Yes, it was ten years ago that Nathan came into my life.  My life is forever changed because of the hour that I had with him.  The sorrow is still there, but it no longer casts a shadow over everything.  I still cry when I think about my son.  I still miss him and mourn his loss.  I still feel guilty when I say I have four children, rather than five, simply because I cannot talk about it without crying.  However, I know I will see him again some day.  I will be able to share with him the love that I hold in my heart, and in that day, I will, for the first time, truly understand all that God was doing in my life. 

These are a few of the lessons I have learned in the last ten years:

1.  God’s grace is always sufficient.

2.  Romans 8:28 is still true, even when it doesn’t feel true.

3.  Joy  will come in the morning.  The night of weeping may be long, but eventually, the dawn will come.

4.  God loves me.  Enough to send His Son to die for me. 

5.  People really do care, but sometimes they don’t know how to let you know.

6.  Life is uncertain.  Treasure every moment.

7.  God’s plan for your life is good, acceptable, and perfect, even though you may not understand it.

8.  Faith will sustain you through any trial.

Friday, April 19, 2013

The Mystery of the Missing Mower

I love a good mystery – this has been true since I was introduced to Nancy Drew in elementary school.  Later, I became enamored with Sherlock Holmes, Agatha Christie, and Hercule Poirot, and a host of others.  I seriously doubt I would have made it as a detective, since I tend do discount many of the clues that they interpret as vital.  For instance, that dirt under your fingernails – how would I know that it contains rare mold spores only found in the Iberian Peninsula?  That scrap of paper?  It’s just a piece of trash that someone dropped, not a coded message meant for the eyes of the erstwhile villain.  And so it goes.  My deductive powers of reasoning have taken a somewhat mediocre view of the events surrounding me.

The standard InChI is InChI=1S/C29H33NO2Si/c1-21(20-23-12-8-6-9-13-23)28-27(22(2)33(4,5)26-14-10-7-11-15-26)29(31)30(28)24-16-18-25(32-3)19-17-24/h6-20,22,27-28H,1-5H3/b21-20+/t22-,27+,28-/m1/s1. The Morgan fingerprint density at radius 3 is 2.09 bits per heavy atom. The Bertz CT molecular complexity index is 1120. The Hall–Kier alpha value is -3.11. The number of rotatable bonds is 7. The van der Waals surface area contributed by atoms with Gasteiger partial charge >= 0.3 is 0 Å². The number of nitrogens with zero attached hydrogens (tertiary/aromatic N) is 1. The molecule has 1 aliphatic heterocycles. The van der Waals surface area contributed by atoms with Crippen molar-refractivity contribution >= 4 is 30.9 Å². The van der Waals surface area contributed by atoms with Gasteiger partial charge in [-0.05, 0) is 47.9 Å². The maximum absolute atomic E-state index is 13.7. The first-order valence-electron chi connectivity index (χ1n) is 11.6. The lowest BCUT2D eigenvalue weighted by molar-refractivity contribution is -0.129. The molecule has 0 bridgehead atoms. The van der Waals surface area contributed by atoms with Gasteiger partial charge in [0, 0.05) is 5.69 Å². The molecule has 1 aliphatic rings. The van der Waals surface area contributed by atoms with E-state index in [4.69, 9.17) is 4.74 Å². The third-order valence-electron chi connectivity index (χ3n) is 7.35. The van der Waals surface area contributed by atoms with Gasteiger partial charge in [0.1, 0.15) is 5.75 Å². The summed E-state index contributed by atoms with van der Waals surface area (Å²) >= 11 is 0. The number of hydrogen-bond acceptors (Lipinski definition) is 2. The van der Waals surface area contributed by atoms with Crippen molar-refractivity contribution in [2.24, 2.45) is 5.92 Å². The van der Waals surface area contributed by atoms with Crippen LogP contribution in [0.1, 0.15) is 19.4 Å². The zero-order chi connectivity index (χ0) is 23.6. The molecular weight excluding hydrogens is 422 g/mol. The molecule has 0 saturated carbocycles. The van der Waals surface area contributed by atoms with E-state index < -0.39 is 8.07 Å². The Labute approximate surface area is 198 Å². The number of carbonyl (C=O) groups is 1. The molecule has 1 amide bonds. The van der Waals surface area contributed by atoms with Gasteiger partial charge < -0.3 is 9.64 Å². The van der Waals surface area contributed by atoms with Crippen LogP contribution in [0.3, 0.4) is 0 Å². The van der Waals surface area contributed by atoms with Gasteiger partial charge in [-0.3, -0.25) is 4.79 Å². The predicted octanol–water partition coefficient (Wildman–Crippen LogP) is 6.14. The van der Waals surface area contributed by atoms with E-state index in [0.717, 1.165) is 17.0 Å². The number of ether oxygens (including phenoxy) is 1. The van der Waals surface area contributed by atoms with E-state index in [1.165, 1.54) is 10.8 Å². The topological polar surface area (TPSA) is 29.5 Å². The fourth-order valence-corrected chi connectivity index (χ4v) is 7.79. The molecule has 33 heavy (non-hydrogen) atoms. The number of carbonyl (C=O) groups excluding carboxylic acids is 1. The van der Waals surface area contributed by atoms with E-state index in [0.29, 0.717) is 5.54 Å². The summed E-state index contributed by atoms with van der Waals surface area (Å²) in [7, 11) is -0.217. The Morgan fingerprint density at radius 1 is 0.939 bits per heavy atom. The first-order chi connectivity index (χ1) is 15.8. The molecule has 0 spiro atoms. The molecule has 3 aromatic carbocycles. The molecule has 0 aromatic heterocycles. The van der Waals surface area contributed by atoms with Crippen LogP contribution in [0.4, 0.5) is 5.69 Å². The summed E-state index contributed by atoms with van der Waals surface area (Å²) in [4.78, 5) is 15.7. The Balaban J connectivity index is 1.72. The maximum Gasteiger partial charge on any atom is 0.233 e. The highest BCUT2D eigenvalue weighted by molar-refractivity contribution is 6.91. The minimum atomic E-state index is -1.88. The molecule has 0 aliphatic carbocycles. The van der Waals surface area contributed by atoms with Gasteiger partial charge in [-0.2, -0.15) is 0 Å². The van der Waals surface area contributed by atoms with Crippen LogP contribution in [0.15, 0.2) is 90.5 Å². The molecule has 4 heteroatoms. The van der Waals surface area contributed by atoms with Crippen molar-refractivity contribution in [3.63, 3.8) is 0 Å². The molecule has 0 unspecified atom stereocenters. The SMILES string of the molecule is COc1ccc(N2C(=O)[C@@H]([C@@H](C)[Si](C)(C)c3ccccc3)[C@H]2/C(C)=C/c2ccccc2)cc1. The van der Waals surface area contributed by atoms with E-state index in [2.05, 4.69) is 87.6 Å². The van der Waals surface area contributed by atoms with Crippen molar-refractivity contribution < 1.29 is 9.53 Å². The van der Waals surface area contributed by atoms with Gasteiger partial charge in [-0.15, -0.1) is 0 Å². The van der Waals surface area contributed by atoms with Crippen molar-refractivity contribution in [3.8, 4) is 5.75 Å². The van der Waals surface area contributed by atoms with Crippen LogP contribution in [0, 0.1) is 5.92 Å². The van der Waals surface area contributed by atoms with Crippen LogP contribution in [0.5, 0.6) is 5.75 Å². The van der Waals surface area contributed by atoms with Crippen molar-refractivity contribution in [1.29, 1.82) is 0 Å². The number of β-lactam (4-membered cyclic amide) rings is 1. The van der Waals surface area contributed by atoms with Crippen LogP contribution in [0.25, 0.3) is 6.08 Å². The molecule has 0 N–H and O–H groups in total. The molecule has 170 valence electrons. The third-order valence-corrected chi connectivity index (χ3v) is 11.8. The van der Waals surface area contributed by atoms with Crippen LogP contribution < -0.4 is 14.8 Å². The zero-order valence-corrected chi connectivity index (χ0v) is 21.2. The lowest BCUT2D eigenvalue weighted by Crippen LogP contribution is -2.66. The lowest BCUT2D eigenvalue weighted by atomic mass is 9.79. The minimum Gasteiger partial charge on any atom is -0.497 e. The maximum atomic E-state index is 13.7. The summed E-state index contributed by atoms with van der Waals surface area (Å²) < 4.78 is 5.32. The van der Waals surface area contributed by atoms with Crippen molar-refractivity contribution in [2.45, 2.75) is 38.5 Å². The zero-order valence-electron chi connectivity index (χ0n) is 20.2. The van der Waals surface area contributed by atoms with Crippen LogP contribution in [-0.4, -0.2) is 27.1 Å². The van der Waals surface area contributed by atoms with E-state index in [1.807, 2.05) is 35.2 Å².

However, my curiosity was aroused when a friend who cares for our lawn (such as it is) while we are gone, called my husband to ask where he had left the lawn mower.  His answer, “In the shed, where I always leave it.”  Um, in fact, it wasn’t there, our friend reported.  It had disappeared without a trace.  Upon further investigation, it would seem that someone had entered our shed and stolen our lawn mower.  Great.  The home-owner’s association will be posting notices on our door stating that grass must be kept under 18 inches or it will result in a fine.  Protesters will be standing on the curb in front of our jungle  yard, pleading with passers-by to save the newest virgin rain forest.  It will be a PR nightmare. 

You may be surprised to find that I wasn’t the least bit bothered by the fact that our lawn mower had been heisted by some neighborhood hooligan.  In fact, I thought it was rather amusing, since that lawnmower was one of the biggest pieces of junk we have ever owned.  It required herculean strength just to start the engine, with an average of about fifty pulls on the starter string.  Just as you were about to collapse in exhaustion, it would sputter to life and crescendo to a deafening roar, thwarting your plans to go sit on the porch and massage your aching arm.  The vibration of the handle rattled your teeth in a frightening manner, making you wonder if dentures would be part of your mid-life crisis, and hours after you killed the mower by yanking the spark plug off the front of the engine, your hands continued to tingle and vibrate in a disturbing manner, as if being haunted by the mower-monster!

We decided that it was punishment enough that they stole the mower, and we laughed at the foolhardy and reckless theft that led the culprit to an even greater plight.  We fully expect the mower to be sitting back in our shed in a few days, with a note of apology, perhaps even a sympathy card.  In the meantime, we will be getting a goat…  :)

Thursday, April 18, 2013

God’s Provision

We have been very busy in meetings the last few weeks, and we are so grateful for all that God has done in those meetings.